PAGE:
The country is also bestowed with vast and varied cold water resources with valuable indigenous fish germplasm and pristine water with a range of thermal regimes. Hence the Himalayan states offer a unique value proposition in Cold Water Fisheries. The current cold water fish production stands at 52,084 MT and current productivity is about 1 ton/ha. Similarly, the Ornamental fisheries also come with a huge export potential, it is a multibillion industry spread across more than 125 countries with trade at retail level worth US $10 billion. The Cage Culture in Reservoirs offers yet another promising opportunity to augment fish production in the country and to generate employment opportunities for unemployed youth. Reservoirs are generally referred to as ‘sleeping giants' as in spite of large area covered under it, their contribution stands at only 3.81% of the total inland fish production\

Pradhan Mantri Matsya Sampada Yojana (PMMSY): The high returns along with the entrepreneurial and employment opportunities present in this sector and the focus on healthy det especially after the COVID-19 is witnessing an increase in the demand for fish and fish products both at national as well as level. The government of the country has also come up with a prestigious scheme Pradhan Mantri Matsya Sampada Yojana (PMMSY). The yojana is implemented by the Department of Fisheries, Ministry of Fisheries, Animal Husbandary and Dairying.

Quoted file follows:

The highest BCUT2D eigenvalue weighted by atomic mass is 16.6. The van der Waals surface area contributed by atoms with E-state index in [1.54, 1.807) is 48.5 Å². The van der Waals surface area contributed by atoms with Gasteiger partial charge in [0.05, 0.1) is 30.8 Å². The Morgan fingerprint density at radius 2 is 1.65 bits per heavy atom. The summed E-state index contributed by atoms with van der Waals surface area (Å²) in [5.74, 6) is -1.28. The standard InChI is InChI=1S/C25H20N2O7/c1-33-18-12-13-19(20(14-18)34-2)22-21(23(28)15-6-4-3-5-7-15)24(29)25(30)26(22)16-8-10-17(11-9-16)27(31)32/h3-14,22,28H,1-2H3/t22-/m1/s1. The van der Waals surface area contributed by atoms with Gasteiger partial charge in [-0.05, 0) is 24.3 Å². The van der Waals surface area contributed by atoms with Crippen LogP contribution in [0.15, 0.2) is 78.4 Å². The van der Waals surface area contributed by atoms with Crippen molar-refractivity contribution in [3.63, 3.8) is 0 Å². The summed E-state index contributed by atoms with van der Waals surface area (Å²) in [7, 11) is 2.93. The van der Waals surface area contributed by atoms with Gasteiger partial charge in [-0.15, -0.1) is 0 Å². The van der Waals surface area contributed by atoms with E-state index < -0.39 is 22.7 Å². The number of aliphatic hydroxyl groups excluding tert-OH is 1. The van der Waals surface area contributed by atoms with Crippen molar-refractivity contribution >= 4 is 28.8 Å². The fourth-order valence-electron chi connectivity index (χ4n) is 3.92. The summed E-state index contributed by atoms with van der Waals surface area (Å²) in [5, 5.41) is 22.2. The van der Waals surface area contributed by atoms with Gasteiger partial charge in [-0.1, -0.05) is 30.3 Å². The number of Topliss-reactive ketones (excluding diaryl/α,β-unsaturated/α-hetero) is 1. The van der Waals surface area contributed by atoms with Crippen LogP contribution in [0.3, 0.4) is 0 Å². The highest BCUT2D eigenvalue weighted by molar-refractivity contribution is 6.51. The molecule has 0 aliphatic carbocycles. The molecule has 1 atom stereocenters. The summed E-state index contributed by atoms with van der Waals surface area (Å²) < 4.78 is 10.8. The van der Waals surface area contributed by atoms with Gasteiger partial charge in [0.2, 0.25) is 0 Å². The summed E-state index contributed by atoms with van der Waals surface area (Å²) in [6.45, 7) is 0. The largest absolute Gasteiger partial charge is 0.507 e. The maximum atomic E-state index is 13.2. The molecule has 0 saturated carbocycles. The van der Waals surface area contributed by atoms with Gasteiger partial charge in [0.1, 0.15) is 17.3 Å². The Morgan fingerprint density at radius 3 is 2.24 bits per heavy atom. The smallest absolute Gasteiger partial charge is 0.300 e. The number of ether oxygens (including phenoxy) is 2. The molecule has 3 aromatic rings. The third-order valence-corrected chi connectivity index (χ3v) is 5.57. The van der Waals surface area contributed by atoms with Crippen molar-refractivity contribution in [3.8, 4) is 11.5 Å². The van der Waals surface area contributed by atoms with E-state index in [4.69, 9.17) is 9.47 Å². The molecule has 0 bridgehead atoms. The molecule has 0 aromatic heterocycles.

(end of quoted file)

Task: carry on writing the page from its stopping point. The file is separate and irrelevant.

The scheme aims to harness the potential of fisheries sector in a sustainable, responsible, inclusive and equitable manner. It focuses on enhancing fish production and productivity through expansion, intensification, diversification and productive utilization of land and water. The scheme also stresses on modernization and strengthening of the value chain including post harvest management and quality improvement with the ultimate aim of doubling fishers and fish farmers' income and generate meaningful employment. The target under the scheme is to enhance the fish production in the country to 22 million metric tonnes by 2024-25 from the production of 13.75 million metric tonnes in 2018-19 and enhance aquaculture productivity from the current national average of 3 tons to 5 tons per hectare. The scheme also aims to increase domestic fish consumption from 5 g to 12 kg per capita.



A unified approach is needed to develop this sector and to realize its full potential. The sector faces numerous challenges. The fisheries sector critically lacks a temperature controlled supply chain. Moreover marketing of fish & its products is mostly unorganized and unregulated. The PMMSY carries many provisions like improved infrastructure and supply chain management, support for value addition and processing, mobilization of fishermen and credit support for their economic empowerment, timely and relevant knowledge through Matsya Seva Kendras'. One can hope that with the renewed support and the exclusive focus on this sunrise sector, the fishery can become a crucial substitute for commonly used animal protein and competitive with other alternatives for nutritional security and income and employment generation ultimately leading to equitable and inclusive growth.


The author writes on and social issues, can be reached at







The Northlines is an independent source on the Web for news, facts and figures relating to Jammu, Kashmir and Ladakh and its neighbourhood.